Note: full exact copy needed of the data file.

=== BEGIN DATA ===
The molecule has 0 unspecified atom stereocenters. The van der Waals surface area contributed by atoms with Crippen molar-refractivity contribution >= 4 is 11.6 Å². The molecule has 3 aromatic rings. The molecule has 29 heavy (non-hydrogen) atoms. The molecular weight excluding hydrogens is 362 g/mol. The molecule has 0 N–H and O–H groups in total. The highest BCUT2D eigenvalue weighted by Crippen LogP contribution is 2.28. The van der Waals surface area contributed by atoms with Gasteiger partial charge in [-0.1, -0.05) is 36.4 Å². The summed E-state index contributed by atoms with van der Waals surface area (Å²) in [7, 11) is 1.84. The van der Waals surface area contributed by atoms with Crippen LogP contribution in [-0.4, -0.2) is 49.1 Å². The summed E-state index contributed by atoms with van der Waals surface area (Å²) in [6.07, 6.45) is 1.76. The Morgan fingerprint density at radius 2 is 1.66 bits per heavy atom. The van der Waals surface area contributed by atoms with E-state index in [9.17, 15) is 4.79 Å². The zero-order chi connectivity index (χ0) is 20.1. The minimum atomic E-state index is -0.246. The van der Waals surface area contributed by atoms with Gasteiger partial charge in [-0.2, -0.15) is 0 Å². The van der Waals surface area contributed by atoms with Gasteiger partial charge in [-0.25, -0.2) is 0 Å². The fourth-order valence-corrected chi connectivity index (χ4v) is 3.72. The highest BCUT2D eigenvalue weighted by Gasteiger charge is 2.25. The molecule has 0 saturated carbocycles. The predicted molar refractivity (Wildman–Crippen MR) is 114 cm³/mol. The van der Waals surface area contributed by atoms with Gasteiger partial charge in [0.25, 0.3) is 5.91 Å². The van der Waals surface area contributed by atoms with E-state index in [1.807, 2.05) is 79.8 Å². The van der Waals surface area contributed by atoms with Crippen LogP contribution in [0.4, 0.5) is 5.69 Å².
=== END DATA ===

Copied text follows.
The molecule has 0 unspecified atom stereocenters. The van der Waals surface area contributed by atoms with Crippen molar-refractivity contribution >= 4 is 11.6 Å². The molecule has 3 aromatic rings. The molecule has 29 heavy (non-hydrogen) atoms. The molecular weight excluding hydrogens is 362 g/mol. The molecule has 0 N–H and O–H groups in total. The highest BCUT2D eigenvalue weighted by Crippen LogP contribution is 2.28. The van der Waals surface area contributed by atoms with Gasteiger partial charge in [-0.1, -0.05) is 36.4 Å². The summed E-state index contributed by atoms with van der Waals surface area (Å²) in [7, 11) is 1.84. The van der Waals surface area contributed by atoms with Crippen LogP contribution in [-0.4, -0.2) is 49.1 Å². The summed E-state index contributed by atoms with van der Waals surface area (Å²) in [6.07, 6.45) is 1.76. The Morgan fingerprint density at radius 2 is 1.66 bits per heavy atom. The van der Waals surface area contributed by atoms with E-state index in [9.17, 15) is 4.79 Å². The zero-order chi connectivity index (χ0) is 20.1. The minimum atomic E-state index is -0.246. The van der Waals surface area contributed by atoms with Gasteiger partial charge in [-0.2, -0.15) is 0 Å². The van der Waals surface area contributed by atoms with Gasteiger partial charge in [-0.25, -0.2) is 0 Å². The fourth-order valence-corrected chi connectivity index (χ4v) is 3.72. The highest BCUT2D eigenvalue weighted by Gasteiger charge is 2.25. The molecule has 0 saturated carbocycles. The predicted molar refractivity (Wildman–Crippen MR) is 114 cm³/mol. The van der Waals surface area contributed by atoms with Gasteiger partial charge in [0.25, 0.3) is 5.91 Å². The van der Waals surface area contributed by atoms with E-state index in [1.807, 2.05) is 79.8 Å². The van der Waals surface area contributed by atoms with Crippen LogP contribution in [0.4, 0.5) is 5.69 Å².